But we don't know that the population no longer wants them.  And please don't say that they should therefore have another referendum to find out -- there's literally no natural end to that.  As josh suggested, if they held another referendum and "remain" squeaked by, how would we know, six months from now, whether that's what the public "really" wanted?  The only reasonable answer would be a third referendum.

The people voted.  It's inappropriate to undo that because of the loudness of the losing side, or some private polls or a gut feeling.

Another one in ten years, though?  Sure.  Different electorate, different world, and the voters will actually have had a chance to experience what they voted for two years ago.  I'm certainly not suggesting that there must never, ever be another vote after there's been one, but another vote two years later, when the UK hasn't even left the EU yet, isn't "democracy in action", it's a "do over" because some people -- it's alleged -- are suffering some buyer's regret.  You're talking as though it's clear that the UK has had a change of heart, but what I'm reading is people who voted "remain" demanding an opportunity to vote "remain" again, and hoping more will join them this time.

Again, if the vote was illegitimate, let the courts say why.  Isn't that how we generally handle allegations of campaign irregularities?

And do you have any info on those "lies"?

 

Since you ignored the rest of my post that laid out the answer in detail, you clearly do not want the answer.

There is considerable evidence that:

1) the information the Brexit vote relied on is much less than the population has today

2) There were issues related to rules being followed and misrepresentation that was widely believed during that time that is no longer believed. There are legitimate quesitons of manipulation.

3) the circumstances have changed significantly

4) The government has proven unable to bring about the kind of negotiation that was supported by the vote -- in other words the direction of that vote has been frustrated (to use the contract term) such that the government is deadlocked and cannot proceed and has no option to give the people that would represent the kind of Brexit they voted for

This is not some example of the losers wanting a redo. The world of Brexit sold to the public at that time has little in common with the choices presented today.

NDPP

Cut Through All the Bullshit

https://twitter.com/alberttrigg/status/1083469636795097088

"What Brexit ultimately boils down to is - Do we want to be ruled by our own government who we can vote in or out? Or do we want to be ruled by Brussels and people we can't vote in or out?"

Sean in Ottawa

Mr. Magoo wrote:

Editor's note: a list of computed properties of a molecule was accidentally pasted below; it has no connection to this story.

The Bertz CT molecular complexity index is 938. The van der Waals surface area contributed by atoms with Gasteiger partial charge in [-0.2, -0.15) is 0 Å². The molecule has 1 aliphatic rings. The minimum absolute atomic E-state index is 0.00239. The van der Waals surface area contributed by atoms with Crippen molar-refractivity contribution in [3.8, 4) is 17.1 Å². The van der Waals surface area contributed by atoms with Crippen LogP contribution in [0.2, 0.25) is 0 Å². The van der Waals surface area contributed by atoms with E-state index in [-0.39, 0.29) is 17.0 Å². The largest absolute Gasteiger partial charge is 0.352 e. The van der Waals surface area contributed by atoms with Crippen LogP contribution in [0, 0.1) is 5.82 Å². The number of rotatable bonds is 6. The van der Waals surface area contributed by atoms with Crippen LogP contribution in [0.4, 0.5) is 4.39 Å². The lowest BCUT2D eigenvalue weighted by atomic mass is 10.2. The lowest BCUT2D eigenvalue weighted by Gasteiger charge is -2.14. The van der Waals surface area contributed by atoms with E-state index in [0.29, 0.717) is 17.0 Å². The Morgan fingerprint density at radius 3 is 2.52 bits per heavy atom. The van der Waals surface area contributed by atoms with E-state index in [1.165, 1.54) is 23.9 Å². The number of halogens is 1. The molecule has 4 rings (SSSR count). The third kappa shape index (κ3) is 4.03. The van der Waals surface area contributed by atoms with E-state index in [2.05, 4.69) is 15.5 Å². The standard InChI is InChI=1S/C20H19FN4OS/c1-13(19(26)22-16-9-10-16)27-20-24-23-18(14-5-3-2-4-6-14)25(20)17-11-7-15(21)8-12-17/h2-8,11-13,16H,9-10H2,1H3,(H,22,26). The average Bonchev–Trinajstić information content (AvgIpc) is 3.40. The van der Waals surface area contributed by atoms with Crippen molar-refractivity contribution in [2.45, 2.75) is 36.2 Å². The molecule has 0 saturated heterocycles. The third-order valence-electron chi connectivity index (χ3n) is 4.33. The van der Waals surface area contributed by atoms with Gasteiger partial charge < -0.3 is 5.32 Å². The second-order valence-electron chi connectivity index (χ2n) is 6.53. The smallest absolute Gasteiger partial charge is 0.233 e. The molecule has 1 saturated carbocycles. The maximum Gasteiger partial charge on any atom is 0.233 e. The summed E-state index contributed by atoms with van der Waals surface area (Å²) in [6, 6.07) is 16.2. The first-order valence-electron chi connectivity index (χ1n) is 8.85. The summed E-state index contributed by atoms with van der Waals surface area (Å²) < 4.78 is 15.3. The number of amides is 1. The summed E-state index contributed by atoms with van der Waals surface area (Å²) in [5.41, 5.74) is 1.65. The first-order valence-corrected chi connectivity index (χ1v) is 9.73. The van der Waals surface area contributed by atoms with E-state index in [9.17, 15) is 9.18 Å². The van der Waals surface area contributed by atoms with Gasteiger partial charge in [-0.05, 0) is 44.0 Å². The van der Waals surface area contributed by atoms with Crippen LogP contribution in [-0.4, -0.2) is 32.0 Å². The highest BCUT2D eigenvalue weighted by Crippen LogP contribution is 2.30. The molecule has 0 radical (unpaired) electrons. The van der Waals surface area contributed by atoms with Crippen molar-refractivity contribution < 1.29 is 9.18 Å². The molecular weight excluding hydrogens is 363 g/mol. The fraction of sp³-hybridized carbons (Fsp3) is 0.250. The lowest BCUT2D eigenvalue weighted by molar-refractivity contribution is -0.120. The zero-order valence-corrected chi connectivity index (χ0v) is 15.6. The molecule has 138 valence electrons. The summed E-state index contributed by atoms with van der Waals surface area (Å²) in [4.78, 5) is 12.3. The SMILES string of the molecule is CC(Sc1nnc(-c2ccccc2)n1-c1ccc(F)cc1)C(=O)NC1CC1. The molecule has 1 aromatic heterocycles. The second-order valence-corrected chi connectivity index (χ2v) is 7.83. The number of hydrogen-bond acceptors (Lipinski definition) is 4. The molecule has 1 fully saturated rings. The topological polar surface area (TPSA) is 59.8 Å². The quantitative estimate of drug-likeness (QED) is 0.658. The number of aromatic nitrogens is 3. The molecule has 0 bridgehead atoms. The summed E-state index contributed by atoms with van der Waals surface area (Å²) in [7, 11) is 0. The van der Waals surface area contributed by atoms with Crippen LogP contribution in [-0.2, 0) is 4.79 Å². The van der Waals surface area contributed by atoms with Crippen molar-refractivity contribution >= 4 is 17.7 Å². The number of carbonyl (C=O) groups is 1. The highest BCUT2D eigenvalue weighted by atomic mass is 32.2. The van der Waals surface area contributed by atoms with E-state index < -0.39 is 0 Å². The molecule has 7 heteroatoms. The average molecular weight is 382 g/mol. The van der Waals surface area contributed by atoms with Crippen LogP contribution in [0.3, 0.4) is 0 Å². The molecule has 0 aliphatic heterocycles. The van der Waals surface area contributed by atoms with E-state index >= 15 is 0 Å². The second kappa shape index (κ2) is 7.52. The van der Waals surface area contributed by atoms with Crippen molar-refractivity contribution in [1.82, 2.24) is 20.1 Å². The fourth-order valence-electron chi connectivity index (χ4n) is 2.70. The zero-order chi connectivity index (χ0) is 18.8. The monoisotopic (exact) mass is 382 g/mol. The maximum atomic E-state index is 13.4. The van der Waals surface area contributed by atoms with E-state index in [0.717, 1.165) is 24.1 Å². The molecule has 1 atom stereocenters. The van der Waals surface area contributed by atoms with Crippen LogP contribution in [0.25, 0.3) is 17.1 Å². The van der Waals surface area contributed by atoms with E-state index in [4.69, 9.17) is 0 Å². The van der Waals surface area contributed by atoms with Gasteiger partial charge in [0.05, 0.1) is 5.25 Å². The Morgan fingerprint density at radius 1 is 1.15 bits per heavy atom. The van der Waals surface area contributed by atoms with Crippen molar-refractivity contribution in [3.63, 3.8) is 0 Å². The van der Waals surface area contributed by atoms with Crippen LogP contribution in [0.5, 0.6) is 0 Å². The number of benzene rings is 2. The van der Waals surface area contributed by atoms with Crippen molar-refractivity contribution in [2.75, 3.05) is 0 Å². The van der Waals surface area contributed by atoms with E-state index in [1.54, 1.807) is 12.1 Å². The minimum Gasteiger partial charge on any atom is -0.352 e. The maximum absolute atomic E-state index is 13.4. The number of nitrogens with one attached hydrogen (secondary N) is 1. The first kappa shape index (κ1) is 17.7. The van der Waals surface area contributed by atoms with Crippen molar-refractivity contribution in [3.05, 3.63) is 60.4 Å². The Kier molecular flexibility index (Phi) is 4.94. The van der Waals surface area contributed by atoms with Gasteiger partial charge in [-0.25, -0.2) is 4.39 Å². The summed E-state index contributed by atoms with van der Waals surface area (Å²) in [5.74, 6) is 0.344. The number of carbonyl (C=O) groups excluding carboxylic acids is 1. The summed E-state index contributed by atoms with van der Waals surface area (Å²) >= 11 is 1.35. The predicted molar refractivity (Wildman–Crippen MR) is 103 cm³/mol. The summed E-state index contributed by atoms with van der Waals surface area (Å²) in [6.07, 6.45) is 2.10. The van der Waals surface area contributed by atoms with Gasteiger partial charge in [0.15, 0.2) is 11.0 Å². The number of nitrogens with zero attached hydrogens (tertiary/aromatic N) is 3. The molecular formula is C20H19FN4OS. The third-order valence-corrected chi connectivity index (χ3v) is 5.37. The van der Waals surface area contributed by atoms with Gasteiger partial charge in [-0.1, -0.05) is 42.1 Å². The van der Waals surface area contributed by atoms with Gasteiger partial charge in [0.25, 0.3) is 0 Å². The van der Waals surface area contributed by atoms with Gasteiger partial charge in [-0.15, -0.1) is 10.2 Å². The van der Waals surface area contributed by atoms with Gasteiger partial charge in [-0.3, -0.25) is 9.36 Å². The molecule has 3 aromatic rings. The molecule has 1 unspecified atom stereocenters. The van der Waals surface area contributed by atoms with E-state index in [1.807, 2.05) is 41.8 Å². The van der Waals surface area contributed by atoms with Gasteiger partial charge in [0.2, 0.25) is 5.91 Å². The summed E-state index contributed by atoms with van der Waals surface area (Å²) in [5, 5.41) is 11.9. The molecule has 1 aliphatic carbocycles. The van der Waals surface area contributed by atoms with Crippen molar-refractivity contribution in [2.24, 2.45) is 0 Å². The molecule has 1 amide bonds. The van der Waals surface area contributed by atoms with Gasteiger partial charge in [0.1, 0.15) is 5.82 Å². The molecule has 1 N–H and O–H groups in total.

And do you have any info on those "lies"?

Do I? Just google this and you will see that the evidence is numerous. While some of the contentions may be controversial, many are not like the amounts of money that could be recovered for the NHS.

The below article covers what it calls the false claims from both sides:

https://www.independent.co.uk/infact/brexit-second-referendum-false-clai...

There is a website covering new information here -- called Brexit lies although many of these are events rather than lies but they do contradict the rosy predictions:

https://brexitlies.com/

another interesting read here:

https://ethicaljournalismnetwork.org/resources/publications/ethics-in-th...

The discussion should not be seen as a left right issue. The right are famous for advocating Brexit but there are arguments from the left in favour as well -- that does not change the fact that the basis for the referendum result might want to be questioned. There are some statements in the below 2016 article that probably still ring true and there are others that might be seen to have changed somewhat. Any new debate on Brexit should include left debate on both leave and remain sides as there are many from the left who would debate either side.

https://www.dissentmagazine.org/online_articles/left-case-brexit

Sean in Ottawa

NDPP wrote:

Cut Through All the Bullshit

https://twitter.com/alberttrigg/status/1083469636795097088

"What Brexit ultimately boils down to is - Do we want to be ruled by our own government who we can vote in or out? Or do we want to be ruled by Brussels and people we can't vote in or out?"

And there you have it : a denial that Britain gets a vote in Brussels. Now wonder people talk about Brexit lies.

The UK has 73 members in the EU parliament that it gets to vote in or out. It has almost 10% of the parliamentarians. The biggest single national block is Germany with just less than 13%. The UK is tied for third with Italy. France has 0.2% more. Its position in a group of 28 countries is one of the strongest.

Also it is not as if the UK government does not have powers. The EU is a cooperative where some jurisdiction is shared but is is not as if they are ruled by Brussels or if they are ruled anymore than any other country in the EU.

The tweet has some small truth but is misleading at best. So it is not about cutting through the bullshit but rather the icing on a bullshit cake.

Mr. Magoo Mr. Magoo's picture

Quote:
1) the information the Brexit vote relied on is much less than the population has today

Well, logically I can't see how it would be less now, rather than more.  Two years is two years.  But what is this information?  That Brussels isn't in the business of granting wishes? 

If I pumped my life savings into bitcoin two years ago, I'd have "new information" now too, but the drop in value doesn't invalidate my decision two years ago.  That's life.

Quote:
There are legitimate quesitons of manipulation.

As I've said, UK courts should provide the legitimate answers to those questions.  Would you agree?

Quote:
the circumstances have changed significantly

Ya, again, it's been two years.  If the UK held a do-over right now, things would change again by 2021.  And yet again by 2023.

Quote:
such that the government is deadlocked and cannot proceed and has no option to give the people that would represent the kind of Brexit they voted for